The Big White ***
I refuse to make it a habit to give reviews to DVD's, but if I didn't the very few people that read this will not be able to hear about "The Big White," a film that has a sad history. "The Big White" was released in one single theatre in Los Angeles in December of 2005 for exactly one week, and never anywhere else. Now, it comes out on DVD, and after watching it, I was confused as to why it was never shown anywhere else.
First of all, it has a cast to die for. Robin Williams, Holly Hunter, Woody Harrelson, Giovanni Ribisi, Alison Lohman, and Tim Blake Nelson. Williams plays Paul Barnell, a down on his luck travel agent, whose wife is suffering from a form of Torette's Syndrome, and his business is closer to hitting chapter eleven then a fast paced detective novel. Not to mention that his brother Raymond has been unheard of for the last five years. So, in order to get a little money, Paul decides to take advantage of his brother's absence, by cashing in on his insurance policy. However, in Alaska, a person must be missing for seven years before being declared legally dead, and even then there is a period of investigation and search. So, Paul is screwed, and doesn't know what to do, until his luck picks up. Two hitman dump a frozen body into the dumpster in front of his office, which he decides to pass off as his brother. He leaves the body in the middle of the frozen tundra with steaks in his coat. A bear comes, takes the steaks, distorting the corpse's face until it could be anybody. An accidental death would come to a cool one million dollars, and Paul wants it. However, now the two hit men want the body back because their boss wants visual conformation that they killed the man, an insurance investigator smells something fishy with the whole business, and the real Raymond read about his death in the paper, and now wants to see whats going on.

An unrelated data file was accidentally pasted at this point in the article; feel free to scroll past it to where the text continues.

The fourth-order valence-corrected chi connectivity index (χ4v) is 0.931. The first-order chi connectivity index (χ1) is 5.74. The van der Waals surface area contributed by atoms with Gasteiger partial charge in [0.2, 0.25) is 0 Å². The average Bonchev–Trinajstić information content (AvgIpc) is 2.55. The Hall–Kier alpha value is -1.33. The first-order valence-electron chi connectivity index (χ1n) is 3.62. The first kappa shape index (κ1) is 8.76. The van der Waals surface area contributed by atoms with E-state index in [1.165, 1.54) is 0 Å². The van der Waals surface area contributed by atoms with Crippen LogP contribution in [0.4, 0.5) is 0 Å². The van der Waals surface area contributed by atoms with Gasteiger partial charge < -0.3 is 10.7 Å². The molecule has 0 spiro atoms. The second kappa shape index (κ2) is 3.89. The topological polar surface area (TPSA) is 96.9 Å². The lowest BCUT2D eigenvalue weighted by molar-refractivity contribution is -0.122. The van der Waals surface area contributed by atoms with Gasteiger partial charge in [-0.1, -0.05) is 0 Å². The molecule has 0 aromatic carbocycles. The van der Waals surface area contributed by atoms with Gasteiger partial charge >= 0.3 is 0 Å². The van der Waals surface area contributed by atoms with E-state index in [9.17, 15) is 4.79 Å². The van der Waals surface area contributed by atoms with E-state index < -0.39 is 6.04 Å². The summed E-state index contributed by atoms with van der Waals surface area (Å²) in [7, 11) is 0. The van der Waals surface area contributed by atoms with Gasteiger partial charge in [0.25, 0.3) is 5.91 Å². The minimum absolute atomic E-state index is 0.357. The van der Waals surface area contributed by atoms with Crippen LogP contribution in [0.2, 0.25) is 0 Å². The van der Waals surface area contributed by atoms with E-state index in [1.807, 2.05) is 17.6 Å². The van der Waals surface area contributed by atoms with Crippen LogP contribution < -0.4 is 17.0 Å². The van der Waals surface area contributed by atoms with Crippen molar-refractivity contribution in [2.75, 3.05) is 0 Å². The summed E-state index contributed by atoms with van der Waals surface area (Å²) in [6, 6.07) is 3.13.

"The Big White" will be ineveitably compared to "Fargo." Not only because of it's black comedy antics, but also because it takes place in the snow. It's not nearly as good as that masterpiece, but "The Big White" is entertaining. Williams is a great choice as Paul, and the love that him and his wife have for each other is quite sweet. The entire cast is well-done, but the love story between man and wife is very endearing. It's a good escape film, and my kind of story, to be honest. One other thing I must mention is the music by Mark Mothersbaugh, which is so beautiful and fitting that it can't go unsaid. "The Big White" should have been released, even in a limited run. It deserves to be seen, and there is no reason why it wasn't seen more. It's a shame that it'll probably end up on the cheap racks in DVD stores soon. See it, and try to spread the word. It's a very good modern noir.